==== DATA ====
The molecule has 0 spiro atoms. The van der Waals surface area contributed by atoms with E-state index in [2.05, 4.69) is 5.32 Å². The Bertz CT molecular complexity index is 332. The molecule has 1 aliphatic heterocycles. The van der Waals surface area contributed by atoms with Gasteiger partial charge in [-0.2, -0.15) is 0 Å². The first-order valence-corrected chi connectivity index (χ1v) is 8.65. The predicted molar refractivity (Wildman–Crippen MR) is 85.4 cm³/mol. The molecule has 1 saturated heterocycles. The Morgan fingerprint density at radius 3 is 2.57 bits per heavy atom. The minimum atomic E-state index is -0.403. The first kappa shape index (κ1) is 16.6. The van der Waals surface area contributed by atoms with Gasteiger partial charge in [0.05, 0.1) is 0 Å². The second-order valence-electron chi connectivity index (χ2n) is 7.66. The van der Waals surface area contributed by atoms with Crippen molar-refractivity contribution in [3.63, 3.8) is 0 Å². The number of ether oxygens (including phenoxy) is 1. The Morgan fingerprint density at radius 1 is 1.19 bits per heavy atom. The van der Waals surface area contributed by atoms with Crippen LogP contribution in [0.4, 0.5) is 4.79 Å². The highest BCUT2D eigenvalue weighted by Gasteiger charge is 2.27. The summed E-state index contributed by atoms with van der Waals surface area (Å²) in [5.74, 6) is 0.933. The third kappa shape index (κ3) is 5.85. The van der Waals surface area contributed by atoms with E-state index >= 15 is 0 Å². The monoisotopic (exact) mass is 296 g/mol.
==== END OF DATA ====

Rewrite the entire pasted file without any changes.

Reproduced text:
The molecule has 0 spiro atoms. The van der Waals surface area contributed by atoms with E-state index in [2.05, 4.69) is 5.32 Å². The Bertz CT molecular complexity index is 332. The molecule has 1 aliphatic heterocycles. The van der Waals surface area contributed by atoms with Gasteiger partial charge in [-0.2, -0.15) is 0 Å². The first-order valence-corrected chi connectivity index (χ1v) is 8.65. The predicted molar refractivity (Wildman–Crippen MR) is 85.4 cm³/mol. The molecule has 1 saturated heterocycles. The Morgan fingerprint density at radius 3 is 2.57 bits per heavy atom. The minimum atomic E-state index is -0.403. The first kappa shape index (κ1) is 16.6. The van der Waals surface area contributed by atoms with Gasteiger partial charge in [0.05, 0.1) is 0 Å². The second-order valence-electron chi connectivity index (χ2n) is 7.66. The van der Waals surface area contributed by atoms with Crippen molar-refractivity contribution in [3.63, 3.8) is 0 Å². The number of ether oxygens (including phenoxy) is 1. The Morgan fingerprint density at radius 1 is 1.19 bits per heavy atom. The van der Waals surface area contributed by atoms with Crippen LogP contribution in [0.4, 0.5) is 4.79 Å². The highest BCUT2D eigenvalue weighted by Gasteiger charge is 2.27. The summed E-state index contributed by atoms with van der Waals surface area (Å²) in [5.74, 6) is 0.933. The third kappa shape index (κ3) is 5.85. The van der Waals surface area contributed by atoms with E-state index >= 15 is 0 Å². The monoisotopic (exact) mass is 296 g/mol.